Measure would allow any 2 unmarried people to sign up to be the other’s designated beneficiary
DENVER — A bill making it easier for gays and lesbians to leave property to their partners and visit each other in the hospital is closer to approval in the Colorado Legislature.
The measure was approved by the House Judiciary Committee Monday, Feb. 16 and sent to the full House for debate.
It would allow any two unmarried people to sign up to be the other’s designated beneficiaries.
Rep. Bob Gardner, a Republican from Colorado Springs, strongly opposed the bill, calling it an attempt to circumvent Colorado voters, who rejected civil unions and defined marriage as a union between a man and a woman.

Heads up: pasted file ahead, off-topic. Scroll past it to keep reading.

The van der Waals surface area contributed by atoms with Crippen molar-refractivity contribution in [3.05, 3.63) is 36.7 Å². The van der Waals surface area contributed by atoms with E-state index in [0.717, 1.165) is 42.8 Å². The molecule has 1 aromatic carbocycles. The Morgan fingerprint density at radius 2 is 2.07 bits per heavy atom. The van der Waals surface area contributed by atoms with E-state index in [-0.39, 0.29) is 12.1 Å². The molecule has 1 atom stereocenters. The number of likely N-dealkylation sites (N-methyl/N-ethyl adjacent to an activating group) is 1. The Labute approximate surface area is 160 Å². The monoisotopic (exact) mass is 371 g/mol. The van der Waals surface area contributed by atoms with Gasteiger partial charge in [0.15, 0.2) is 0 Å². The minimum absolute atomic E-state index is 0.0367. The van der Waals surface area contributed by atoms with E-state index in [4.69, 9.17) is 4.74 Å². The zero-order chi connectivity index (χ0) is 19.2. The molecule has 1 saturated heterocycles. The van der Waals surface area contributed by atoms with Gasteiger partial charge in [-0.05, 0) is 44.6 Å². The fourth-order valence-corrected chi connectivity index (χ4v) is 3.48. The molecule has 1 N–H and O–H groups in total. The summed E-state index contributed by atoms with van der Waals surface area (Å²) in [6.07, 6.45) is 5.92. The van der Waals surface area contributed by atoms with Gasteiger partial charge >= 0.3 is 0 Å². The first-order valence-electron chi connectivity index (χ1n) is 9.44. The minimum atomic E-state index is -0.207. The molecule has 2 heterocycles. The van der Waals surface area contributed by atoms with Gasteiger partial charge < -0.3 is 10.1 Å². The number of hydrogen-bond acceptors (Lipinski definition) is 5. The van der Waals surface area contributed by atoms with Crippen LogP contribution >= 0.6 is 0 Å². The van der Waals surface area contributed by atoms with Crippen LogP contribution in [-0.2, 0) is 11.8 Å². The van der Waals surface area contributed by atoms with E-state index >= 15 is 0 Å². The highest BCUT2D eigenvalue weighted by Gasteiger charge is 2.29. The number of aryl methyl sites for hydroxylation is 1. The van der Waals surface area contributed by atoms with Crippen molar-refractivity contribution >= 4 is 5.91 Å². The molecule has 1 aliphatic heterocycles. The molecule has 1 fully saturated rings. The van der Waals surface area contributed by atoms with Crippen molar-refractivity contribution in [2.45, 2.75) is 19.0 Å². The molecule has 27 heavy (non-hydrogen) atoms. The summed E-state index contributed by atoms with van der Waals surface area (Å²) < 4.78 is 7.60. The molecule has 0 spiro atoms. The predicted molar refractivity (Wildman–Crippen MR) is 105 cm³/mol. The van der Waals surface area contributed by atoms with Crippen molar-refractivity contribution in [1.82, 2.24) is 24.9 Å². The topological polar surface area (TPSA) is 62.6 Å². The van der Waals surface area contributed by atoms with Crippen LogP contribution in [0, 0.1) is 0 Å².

"This is a de facto civil union bill," Gardner told the committee.
Rep. Mark Ferrandino, a Denver Democrat who is openly gay, rejected that suggestion, telling the committee, "voters have taken the ability of same-sex marriage away from us."
"We are basically giving them rights, no more rights than anyone else in Colorado," Ferrandino said.
Under the bill, beneficiaries would get a range of rights, including hospital visitations. Others include being able to decide funeral arrangements and inheriting property when there’s no will.
It’s backed by Equal Rights Colorado, a gay and lesbian advocacy group. Supporters say it would also help senior citizens who don’t marry for financial reasons and people who can’t afford a lawyer to do estate planning.
On the Net: Read House Bill 1260: http://www.leg.state.co.us
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